Date of Award

12-2017

Document Type

Dissertation

Degree Name

Doctor of Philosophy (PhD)

Department

English

First Advisor

Susan M. Comfort, Ph.D.

Second Advisor

Veronica Watson, Ph.D.

Third Advisor

Lingyan Yang, Ph.D.

Abstract

This dissertation examines two of the most salient characteristics of the Anglophone Caribbean writer Michelle Cliff’s work: one, her analysis of a hegemonic colonial system and, two, her exploration of possibilities for resistance. Regarding the first, I argue that Cliff’s work should be recognized as a significant postcolonial intersectional feminist project that analyzes the traumas of gender and race, especially whiteness, as manifestations of a colonial/gender modern system in the Caribbean. As such, Cliff’s analysis of the impacts of this system’s devastations allows readers to enter the worlds of those whose lives have been, and continue to be, deeply affected by its hegemonic impositions. On the second point, I suggest that Cliff’s works offer valuable strategies for resistance and recovery from these traumas at the different levels of history, bodies, and communities.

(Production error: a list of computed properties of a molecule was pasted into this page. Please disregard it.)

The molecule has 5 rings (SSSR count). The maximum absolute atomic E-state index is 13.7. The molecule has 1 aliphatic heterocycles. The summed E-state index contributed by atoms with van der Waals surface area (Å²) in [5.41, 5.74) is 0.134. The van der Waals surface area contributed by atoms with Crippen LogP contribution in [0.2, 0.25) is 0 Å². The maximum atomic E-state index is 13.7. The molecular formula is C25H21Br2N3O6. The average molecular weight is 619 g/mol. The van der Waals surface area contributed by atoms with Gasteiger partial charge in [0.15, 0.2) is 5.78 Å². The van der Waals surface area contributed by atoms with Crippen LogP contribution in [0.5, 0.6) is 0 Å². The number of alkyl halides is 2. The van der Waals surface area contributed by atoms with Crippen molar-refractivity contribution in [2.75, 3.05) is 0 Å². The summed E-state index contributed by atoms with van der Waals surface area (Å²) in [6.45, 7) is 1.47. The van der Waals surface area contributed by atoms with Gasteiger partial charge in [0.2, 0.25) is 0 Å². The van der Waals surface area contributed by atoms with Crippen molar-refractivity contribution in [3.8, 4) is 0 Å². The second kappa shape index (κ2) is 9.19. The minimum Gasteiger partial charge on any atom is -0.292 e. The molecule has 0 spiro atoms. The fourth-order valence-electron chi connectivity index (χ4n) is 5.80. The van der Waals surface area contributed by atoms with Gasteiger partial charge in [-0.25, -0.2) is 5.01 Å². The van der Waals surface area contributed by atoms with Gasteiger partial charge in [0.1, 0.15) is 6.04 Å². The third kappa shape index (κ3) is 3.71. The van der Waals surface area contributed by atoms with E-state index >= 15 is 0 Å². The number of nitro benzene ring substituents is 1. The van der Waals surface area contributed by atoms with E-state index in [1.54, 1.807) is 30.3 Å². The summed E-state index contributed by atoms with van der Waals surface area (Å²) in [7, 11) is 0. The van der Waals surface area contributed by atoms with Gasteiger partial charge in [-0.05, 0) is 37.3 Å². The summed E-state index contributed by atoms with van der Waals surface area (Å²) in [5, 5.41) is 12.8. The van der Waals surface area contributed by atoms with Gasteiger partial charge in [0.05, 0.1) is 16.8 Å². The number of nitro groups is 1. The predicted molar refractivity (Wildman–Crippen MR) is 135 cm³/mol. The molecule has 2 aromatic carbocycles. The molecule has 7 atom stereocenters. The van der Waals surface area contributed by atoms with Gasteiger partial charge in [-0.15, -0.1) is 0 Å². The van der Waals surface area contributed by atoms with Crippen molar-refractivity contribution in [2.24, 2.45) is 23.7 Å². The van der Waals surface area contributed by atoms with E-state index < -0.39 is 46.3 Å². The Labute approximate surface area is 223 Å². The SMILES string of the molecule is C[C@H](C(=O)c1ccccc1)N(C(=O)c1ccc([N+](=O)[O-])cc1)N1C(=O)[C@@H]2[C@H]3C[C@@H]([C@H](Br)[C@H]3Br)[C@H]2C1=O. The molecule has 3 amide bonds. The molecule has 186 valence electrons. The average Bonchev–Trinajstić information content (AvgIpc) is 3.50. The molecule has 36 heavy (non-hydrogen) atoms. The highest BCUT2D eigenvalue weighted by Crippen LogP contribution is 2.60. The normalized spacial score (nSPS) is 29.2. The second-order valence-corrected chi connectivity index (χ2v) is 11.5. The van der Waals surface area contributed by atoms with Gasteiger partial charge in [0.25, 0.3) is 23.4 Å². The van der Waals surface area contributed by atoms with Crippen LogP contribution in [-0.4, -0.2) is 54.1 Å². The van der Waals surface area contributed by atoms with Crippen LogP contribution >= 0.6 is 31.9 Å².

Throughout the chapters, I will look at these issues through the lens of the theoretical framework outlined in the introduction. I put forward a combination of three theoretical frameworks in order to develop an argument for my own version of postcolonial feminist theory, one that calls for historicizing the complexities of Caribbean societies, and for examining the effects of several oppressive hierarchies I see working simultaneously as sources of individual and collective traumas. For that reason, I develop a combined framework of trauma studies, critical whiteness studies, and postcolonial intersectional feminism, in order to look carefully at the significance of Cliff´s works. This proposal intends to make an intervention in postcolonial feminism, and at the same time, facilitate a multilayered analysis of Michelle Cliff’s novels by opening up the possibility to examine more effectively how she explores and represents the damaging consequences of the interlocking hegemonic categories of the colonial system in the lives of women belonging to non-dominant groups.

Available for download on Thursday, February 06, 2020

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